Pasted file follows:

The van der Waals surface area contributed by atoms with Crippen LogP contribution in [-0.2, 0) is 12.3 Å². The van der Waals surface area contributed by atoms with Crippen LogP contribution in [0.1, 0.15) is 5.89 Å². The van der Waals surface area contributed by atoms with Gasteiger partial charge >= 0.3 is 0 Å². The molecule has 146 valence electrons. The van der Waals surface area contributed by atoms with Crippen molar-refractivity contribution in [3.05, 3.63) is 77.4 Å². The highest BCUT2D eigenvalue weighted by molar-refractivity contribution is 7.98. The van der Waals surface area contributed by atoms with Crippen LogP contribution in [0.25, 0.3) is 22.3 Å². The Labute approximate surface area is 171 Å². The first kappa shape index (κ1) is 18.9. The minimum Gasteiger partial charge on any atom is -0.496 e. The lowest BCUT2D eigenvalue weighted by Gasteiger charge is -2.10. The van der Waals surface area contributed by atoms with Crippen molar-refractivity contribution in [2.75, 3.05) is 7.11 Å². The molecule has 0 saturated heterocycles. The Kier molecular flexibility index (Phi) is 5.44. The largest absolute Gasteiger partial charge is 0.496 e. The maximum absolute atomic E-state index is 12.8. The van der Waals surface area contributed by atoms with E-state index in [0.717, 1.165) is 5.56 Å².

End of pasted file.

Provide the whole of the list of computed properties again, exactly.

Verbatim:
The van der Waals surface area contributed by atoms with Crippen LogP contribution in [-0.2, 0) is 12.3 Å². The van der Waals surface area contributed by atoms with Crippen LogP contribution in [0.1, 0.15) is 5.89 Å². The van der Waals surface area contributed by atoms with Gasteiger partial charge >= 0.3 is 0 Å². The molecule has 146 valence electrons. The van der Waals surface area contributed by atoms with Crippen molar-refractivity contribution in [3.05, 3.63) is 77.4 Å². The highest BCUT2D eigenvalue weighted by molar-refractivity contribution is 7.98. The van der Waals surface area contributed by atoms with Crippen LogP contribution in [0.25, 0.3) is 22.3 Å². The Labute approximate surface area is 171 Å². The first kappa shape index (κ1) is 18.9. The minimum Gasteiger partial charge on any atom is -0.496 e. The lowest BCUT2D eigenvalue weighted by Gasteiger charge is -2.10. The van der Waals surface area contributed by atoms with Crippen molar-refractivity contribution in [2.75, 3.05) is 7.11 Å². The molecule has 0 saturated heterocycles. The Kier molecular flexibility index (Phi) is 5.44. The largest absolute Gasteiger partial charge is 0.496 e. The maximum absolute atomic E-state index is 12.8. The van der Waals surface area contributed by atoms with E-state index in [0.717, 1.165) is 5.56 Å².